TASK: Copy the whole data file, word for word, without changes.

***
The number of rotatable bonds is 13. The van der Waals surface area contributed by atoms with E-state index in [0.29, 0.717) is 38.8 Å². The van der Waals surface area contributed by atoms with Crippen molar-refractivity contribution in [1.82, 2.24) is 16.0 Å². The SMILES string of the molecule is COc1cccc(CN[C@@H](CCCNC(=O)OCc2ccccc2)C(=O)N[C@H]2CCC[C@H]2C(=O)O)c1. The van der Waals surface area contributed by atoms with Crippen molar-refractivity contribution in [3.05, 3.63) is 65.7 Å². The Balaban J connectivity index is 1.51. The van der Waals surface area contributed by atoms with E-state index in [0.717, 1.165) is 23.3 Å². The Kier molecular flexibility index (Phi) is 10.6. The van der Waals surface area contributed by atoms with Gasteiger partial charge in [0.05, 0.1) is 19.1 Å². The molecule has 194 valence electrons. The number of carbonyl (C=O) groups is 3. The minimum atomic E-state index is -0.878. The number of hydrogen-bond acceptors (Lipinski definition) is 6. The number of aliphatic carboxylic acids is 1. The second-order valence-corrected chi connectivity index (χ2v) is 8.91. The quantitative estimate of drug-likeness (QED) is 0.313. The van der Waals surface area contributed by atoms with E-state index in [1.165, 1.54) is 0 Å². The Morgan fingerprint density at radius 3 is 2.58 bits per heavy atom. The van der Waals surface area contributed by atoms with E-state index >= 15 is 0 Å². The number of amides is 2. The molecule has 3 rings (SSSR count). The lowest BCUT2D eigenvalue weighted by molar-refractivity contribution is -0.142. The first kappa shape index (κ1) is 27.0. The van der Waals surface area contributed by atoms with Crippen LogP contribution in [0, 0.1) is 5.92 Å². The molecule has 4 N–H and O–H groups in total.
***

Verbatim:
The number of rotatable bonds is 13. The van der Waals surface area contributed by atoms with E-state index in [0.29, 0.717) is 38.8 Å². The van der Waals surface area contributed by atoms with Crippen molar-refractivity contribution in [1.82, 2.24) is 16.0 Å². The SMILES string of the molecule is COc1cccc(CN[C@@H](CCCNC(=O)OCc2ccccc2)C(=O)N[C@H]2CCC[C@H]2C(=O)O)c1. The van der Waals surface area contributed by atoms with Crippen molar-refractivity contribution in [3.05, 3.63) is 65.7 Å². The Balaban J connectivity index is 1.51. The van der Waals surface area contributed by atoms with E-state index in [0.717, 1.165) is 23.3 Å². The Kier molecular flexibility index (Phi) is 10.6. The van der Waals surface area contributed by atoms with Gasteiger partial charge in [0.05, 0.1) is 19.1 Å². The molecule has 194 valence electrons. The number of carbonyl (C=O) groups is 3. The minimum atomic E-state index is -0.878. The number of hydrogen-bond acceptors (Lipinski definition) is 6. The number of aliphatic carboxylic acids is 1. The second-order valence-corrected chi connectivity index (χ2v) is 8.91. The quantitative estimate of drug-likeness (QED) is 0.313. The van der Waals surface area contributed by atoms with E-state index in [1.165, 1.54) is 0 Å². The Morgan fingerprint density at radius 3 is 2.58 bits per heavy atom. The van der Waals surface area contributed by atoms with E-state index >= 15 is 0 Å². The number of amides is 2. The molecule has 3 rings (SSSR count). The lowest BCUT2D eigenvalue weighted by molar-refractivity contribution is -0.142. The first kappa shape index (κ1) is 27.0. The van der Waals surface area contributed by atoms with Crippen LogP contribution in [0, 0.1) is 5.92 Å². The molecule has 4 N–H and O–H groups in total.